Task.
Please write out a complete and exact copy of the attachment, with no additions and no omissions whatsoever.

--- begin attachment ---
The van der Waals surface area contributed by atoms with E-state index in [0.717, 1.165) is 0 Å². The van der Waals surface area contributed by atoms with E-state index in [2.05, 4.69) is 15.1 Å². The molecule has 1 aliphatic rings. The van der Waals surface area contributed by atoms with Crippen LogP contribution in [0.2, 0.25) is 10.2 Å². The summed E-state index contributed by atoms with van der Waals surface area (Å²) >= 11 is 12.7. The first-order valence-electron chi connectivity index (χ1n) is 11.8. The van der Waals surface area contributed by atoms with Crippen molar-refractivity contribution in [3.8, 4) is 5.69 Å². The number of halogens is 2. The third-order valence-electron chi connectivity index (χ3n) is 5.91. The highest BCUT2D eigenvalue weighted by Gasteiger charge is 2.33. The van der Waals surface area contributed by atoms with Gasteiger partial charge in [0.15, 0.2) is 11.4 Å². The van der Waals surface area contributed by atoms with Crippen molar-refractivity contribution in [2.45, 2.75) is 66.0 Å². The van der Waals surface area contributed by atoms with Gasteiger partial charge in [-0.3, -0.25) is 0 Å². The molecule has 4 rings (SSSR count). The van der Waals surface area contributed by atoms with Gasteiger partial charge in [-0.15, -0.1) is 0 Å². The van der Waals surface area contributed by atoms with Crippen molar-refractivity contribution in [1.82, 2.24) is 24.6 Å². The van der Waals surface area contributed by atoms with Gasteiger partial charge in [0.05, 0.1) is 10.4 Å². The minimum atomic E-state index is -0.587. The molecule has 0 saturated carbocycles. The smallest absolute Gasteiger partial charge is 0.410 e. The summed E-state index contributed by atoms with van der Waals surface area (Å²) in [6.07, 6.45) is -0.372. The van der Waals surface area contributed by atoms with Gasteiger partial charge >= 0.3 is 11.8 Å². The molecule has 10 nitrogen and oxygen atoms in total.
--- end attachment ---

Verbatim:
The van der Waals surface area contributed by atoms with E-state index in [0.717, 1.165) is 0 Å². The van der Waals surface area contributed by atoms with E-state index in [2.05, 4.69) is 15.1 Å². The molecule has 1 aliphatic rings. The van der Waals surface area contributed by atoms with Crippen LogP contribution in [0.2, 0.25) is 10.2 Å². The summed E-state index contributed by atoms with van der Waals surface area (Å²) >= 11 is 12.7. The first-order valence-electron chi connectivity index (χ1n) is 11.8. The van der Waals surface area contributed by atoms with Crippen molar-refractivity contribution in [3.8, 4) is 5.69 Å². The number of halogens is 2. The third-order valence-electron chi connectivity index (χ3n) is 5.91. The highest BCUT2D eigenvalue weighted by Gasteiger charge is 2.33. The van der Waals surface area contributed by atoms with Gasteiger partial charge in [0.15, 0.2) is 11.4 Å². The van der Waals surface area contributed by atoms with Crippen molar-refractivity contribution in [2.45, 2.75) is 66.0 Å². The van der Waals surface area contributed by atoms with Gasteiger partial charge in [-0.3, -0.25) is 0 Å². The molecule has 4 rings (SSSR count). The van der Waals surface area contributed by atoms with Gasteiger partial charge in [-0.15, -0.1) is 0 Å². The van der Waals surface area contributed by atoms with Crippen molar-refractivity contribution in [1.82, 2.24) is 24.6 Å². The van der Waals surface area contributed by atoms with Gasteiger partial charge in [0.05, 0.1) is 10.4 Å². The minimum atomic E-state index is -0.587. The molecule has 0 saturated carbocycles. The smallest absolute Gasteiger partial charge is 0.410 e. The summed E-state index contributed by atoms with van der Waals surface area (Å²) in [6.07, 6.45) is -0.372. The van der Waals surface area contributed by atoms with Gasteiger partial charge >= 0.3 is 11.8 Å². The molecule has 10 nitrogen and oxygen atoms in total.